Democrats have to fight with every step and every breath the reign of the man who placed second in the popular vote and says he won by a landslide. Any mandate he claims is less than microscopic. They have to fight because in congressional district after congressional district, state after state, angry constituents are demanding that they not roll over and play dead.

With their calls and emails and letters to members of Congress, with their protests and marches, these constituents have gone on the record. We must put the Trump administration on the record at every opportunity, so no one will forget at the next opportunity to choose new leadership.

Longtime newspaperman John Young lives in Colorado. Email:



Monday, March 27, 2017

This health care stuff was gonna be sooooo easy

Act 1 of Shakespeare's "Merchant of Venice" features a put-down of a hollow braggart who "speaks an infinite deal of nothing."

Sort of reminds of the merchant of Mar-a-Lago and his first act as a legislative mastermind.

"On my very first day in office," said Donald Trump in October, in full bray about the Affordable Care Act, "I'm going to ask Congress to put a bill on my desk to replace this disastrous law. And it's gonna be so easy."

Last week? "I never said repealing and replacing Obamacare would be easy."

Talk about the art of the deal -- an infinite deal of nothing.

How big a disaster was the attempted launch of the airship Trumpcare? Truly Hindenburg-style, just without, "Oh, the humanity."

Twenty-four million Americans now won't lose their health coverage, and in too many cases, their lives. I know, that's a bad, sad deal for all those people who have everything they need. If you don't have a gated, beachfront haven, get one.

Paul Ryan walks away, sullen, shaken, "so close" to the tantalizing prospect of tossing all those sorry sorts to the winds of the magical free market – winds from which the ACA rescued them.

The "so close" that President Trump depicted as enough to count on two small hands? It was closer to three dozen votes shy of passage -- this in a chamber firmly dominated by people who voted more than 50 times to abolish the ACA.

With utter consistency, all those times Ryan and Co. said they had a viable alternative for when President Obama could not spike their designs.

It turns out that the alternative they had for said occasion was a football-field-length rubberized bag of nitrogen.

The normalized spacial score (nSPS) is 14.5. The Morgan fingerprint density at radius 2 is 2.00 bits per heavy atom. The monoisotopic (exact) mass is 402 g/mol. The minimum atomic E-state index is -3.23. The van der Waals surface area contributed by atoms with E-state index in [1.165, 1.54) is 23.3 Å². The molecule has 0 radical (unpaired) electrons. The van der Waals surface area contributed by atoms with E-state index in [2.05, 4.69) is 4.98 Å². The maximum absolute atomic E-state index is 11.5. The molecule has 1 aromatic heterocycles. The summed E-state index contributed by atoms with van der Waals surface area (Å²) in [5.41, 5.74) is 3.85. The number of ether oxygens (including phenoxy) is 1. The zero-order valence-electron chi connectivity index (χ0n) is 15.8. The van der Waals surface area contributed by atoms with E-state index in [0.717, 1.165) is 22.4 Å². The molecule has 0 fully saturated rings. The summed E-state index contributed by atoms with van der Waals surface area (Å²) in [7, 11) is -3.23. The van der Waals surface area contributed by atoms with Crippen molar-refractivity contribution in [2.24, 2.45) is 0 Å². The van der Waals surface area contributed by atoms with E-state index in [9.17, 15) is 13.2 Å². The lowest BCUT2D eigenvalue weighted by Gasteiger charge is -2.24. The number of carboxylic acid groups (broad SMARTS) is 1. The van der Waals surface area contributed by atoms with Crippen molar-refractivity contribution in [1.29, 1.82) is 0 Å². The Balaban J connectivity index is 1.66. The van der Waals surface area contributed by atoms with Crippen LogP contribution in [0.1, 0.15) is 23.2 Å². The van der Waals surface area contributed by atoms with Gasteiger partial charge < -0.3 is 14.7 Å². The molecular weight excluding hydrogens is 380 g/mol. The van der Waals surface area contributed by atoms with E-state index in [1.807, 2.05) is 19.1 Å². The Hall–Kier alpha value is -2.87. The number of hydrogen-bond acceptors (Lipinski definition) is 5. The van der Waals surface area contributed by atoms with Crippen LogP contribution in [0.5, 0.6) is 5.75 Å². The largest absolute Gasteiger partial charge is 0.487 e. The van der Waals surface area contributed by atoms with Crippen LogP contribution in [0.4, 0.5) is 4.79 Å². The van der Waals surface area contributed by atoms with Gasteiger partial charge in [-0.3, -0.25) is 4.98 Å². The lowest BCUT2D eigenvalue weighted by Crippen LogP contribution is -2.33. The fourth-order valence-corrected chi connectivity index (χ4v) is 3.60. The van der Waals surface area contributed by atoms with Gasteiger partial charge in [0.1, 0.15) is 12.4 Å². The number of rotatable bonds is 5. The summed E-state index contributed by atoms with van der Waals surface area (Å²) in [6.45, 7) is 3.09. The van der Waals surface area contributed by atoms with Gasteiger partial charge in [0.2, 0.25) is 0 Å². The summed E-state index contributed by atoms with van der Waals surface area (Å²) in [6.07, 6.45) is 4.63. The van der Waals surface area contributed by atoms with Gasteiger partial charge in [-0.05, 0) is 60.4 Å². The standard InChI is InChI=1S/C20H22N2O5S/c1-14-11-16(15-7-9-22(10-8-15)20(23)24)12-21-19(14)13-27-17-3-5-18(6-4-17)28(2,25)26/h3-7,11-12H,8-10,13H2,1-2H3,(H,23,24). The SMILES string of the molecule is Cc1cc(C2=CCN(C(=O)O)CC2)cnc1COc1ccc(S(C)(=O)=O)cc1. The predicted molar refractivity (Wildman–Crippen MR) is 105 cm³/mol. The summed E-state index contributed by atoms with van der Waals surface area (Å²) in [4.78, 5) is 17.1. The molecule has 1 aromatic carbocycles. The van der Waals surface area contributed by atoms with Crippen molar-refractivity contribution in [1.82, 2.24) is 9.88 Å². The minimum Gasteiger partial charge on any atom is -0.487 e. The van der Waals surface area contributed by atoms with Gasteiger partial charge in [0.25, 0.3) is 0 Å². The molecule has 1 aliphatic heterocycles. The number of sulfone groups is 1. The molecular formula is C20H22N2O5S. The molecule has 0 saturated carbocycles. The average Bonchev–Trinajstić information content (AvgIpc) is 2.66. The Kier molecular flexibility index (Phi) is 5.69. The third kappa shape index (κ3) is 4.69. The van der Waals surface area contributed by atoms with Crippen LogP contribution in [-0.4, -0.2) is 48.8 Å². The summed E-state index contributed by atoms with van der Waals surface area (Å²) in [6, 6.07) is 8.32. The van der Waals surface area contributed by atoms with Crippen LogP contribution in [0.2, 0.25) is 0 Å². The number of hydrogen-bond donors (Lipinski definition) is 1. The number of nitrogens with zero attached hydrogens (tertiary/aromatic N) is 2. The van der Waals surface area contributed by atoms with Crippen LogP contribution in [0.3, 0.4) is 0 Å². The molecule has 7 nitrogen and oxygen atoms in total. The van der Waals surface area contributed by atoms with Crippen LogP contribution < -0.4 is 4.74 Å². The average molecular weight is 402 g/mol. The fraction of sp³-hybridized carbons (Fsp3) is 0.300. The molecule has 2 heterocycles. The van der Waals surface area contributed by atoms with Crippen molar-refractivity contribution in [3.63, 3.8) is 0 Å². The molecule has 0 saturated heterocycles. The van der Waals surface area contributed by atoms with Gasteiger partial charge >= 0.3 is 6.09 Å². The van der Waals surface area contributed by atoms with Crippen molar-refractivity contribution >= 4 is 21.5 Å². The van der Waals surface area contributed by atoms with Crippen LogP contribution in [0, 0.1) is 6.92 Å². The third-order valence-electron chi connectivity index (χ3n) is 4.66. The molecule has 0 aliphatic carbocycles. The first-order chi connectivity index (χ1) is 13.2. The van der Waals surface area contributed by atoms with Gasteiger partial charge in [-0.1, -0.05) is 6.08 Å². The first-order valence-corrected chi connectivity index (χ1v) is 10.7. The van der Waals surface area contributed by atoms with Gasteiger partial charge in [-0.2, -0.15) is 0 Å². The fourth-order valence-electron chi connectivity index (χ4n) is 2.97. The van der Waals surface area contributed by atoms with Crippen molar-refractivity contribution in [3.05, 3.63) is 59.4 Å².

Oh, the humility.

Ah, but none of that from Captain Trump. Climbing into the driver's seat, this "big law" stuff was basically confined to tooting a horn – his horn.

Reports had Republican congressmen tearing their hair out over his lack of involvement in the crafting of the legislation.

On CNN, Poppy Harlow and Chris Cuomo had David Jolly, a former Republican congressman from Florida, offer his thoughts on Trump's command of the details of the leaden flying craft that carried his name.

He told Harlow, "I think [Trump is] learning about his own health care bill listening to you and Chris in the morning."

Trump -- "I'm a very smart man" -- had an amazingly dumb observation when all went down in flames. Not a single Democrat, he complained, had voted to board his craft. Imagine that. The naiveté is, if we are permitted to use Trump's favorite Twitter lament, "sad."

Now he offers to the nation leadership in these statesmanlike terms: "The best thing is for Obamacare to explode."

How so? How about sabotage emanating from new Secretary of Health and Human Services Tom Price when he sees to what extent he can cripple the ACA?

And the Congress can make the ACA misfire by doing such things as it did in 2015 when Republicans snuck a measure into a spending bill to gut so-called risk corridor payments to insurers which kept them in the game of insuring high-risk Americans. This may be as much to blame for insurers' pulling out of the ACA as any functional flaw the GOP has assailed in asserting that it isn't sustainable.

They say the ACA can't work. Face it: It's done an amazing job, considering that for seven years Republicans in Congress have labored to keep it from working.

Disastrous debut aside, the hollow braggart and his kin are not done taking away Americans' health care, not by a long shot.

Longtime newspaperman John Young lives in Colorado. Email:

Monday, March 20, 2017

Blind fury: F-rating for wreckage from Trumpcare

The Fujita scale is the "F" by which weather people rate tornadoes.

F-1: a carport down. F-5: whole city blocks reduced to grout.

We now lean on such comparisons in assessing the shades of disaster that would emanate from Trumpcare, especially compared with what Donald Trump claimed would happen.

Trump the campaigner said his plan would provide "insurance for everyone."

The Congressional Budget Office says that with this plan he would be off by only 24 million or so.